THE POWER OF ONE
I believe in the power of one, the ability of a single person to make a difference in a community, a culture, or for all of mankind. For example, the singular determination of Mahatmas Gandhi, and his unadorned principle of non-violence which galvanized a continent and humbled an empire.
The capriciousness of life’s journey can also present tragedy as the unlikely pulpit for the power of one. My appreciation of heroic singular effort was born in personal devastation when, in 2002, my son Noah was paralyzed in a freak accident.
Nothing in my life or that of any family member has been the same. It never will be. There will always be a time before the accident and a time after the accident. Spinal cord injury is the most domineering force I have ever encountered. Paralysis rolls over all you hold familiar like a hurricane rolls over a trailer park.
In an instant, all the structures you assembled and nurtured for years to protect your child are leveled. Families stagger out of these ruins unable to recognize anything in this new wasteland. There is no solace in memories, for the pain of that lost is too much a part of them. Exhausted with grief, you sleep dreamlessly, only to awaken to a nightmare that will not end.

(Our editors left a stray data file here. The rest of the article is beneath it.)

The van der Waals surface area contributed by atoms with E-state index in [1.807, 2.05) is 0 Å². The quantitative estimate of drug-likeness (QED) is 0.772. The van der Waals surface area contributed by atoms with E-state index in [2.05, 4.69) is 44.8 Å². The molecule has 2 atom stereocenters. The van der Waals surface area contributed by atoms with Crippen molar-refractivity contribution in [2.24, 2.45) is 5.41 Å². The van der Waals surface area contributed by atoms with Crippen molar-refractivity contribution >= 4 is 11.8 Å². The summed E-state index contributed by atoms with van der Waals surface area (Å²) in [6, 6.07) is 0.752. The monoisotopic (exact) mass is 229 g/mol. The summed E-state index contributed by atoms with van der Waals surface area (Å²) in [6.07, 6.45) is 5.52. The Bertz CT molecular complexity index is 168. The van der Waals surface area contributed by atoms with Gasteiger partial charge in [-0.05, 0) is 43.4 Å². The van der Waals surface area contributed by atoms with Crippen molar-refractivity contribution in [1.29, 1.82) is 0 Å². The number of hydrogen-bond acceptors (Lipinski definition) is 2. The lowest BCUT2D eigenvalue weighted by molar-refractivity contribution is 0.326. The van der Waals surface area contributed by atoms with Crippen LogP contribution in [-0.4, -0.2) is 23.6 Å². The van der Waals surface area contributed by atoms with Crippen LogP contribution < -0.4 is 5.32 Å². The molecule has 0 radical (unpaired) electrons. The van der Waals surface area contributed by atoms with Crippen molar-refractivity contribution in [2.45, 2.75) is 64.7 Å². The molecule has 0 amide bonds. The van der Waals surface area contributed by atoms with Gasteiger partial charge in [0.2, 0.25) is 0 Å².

Yet one person appeared in this sea of despair and attached us to his lifeboat of hope.
Few have fallen farther than the now departed Christopher Reeve. From the apex of celebrity stardom in a society which over admires the strong and beautiful, he fell to the absolute bottom of the abyss of helplessness; himself severely paralyzed in a horse riding accident.
Yet the power of his oneness arose. His physical immobility was transcended by a purpose to bring hope, the mere possibility of hope, to a forgotten patient population. A foundation lives on in his name, dedicated to providing awareness, education, and a future rife with the probability of restorative therapies.
Because of him, I now believe the power of one is present in each of us. Furthermore, if we choose to look, we will find that a mission awaits our attention. The ability to make a difference yearns to escape the bonds of our listlessness. It may be the freedom of a nation as Gandhi envisioned. It may be restoring hope of freedom of movement to a disabled community as Christopher Reeve did with an unbreakable spirit. Or it may be as simple and ordinary as becoming a mentor to a child in need. But the power of one is real and within you, waiting. This, I believe.
If you enjoyed this essay, please consider making a tax-deductible contribution to This I Believe, Inc.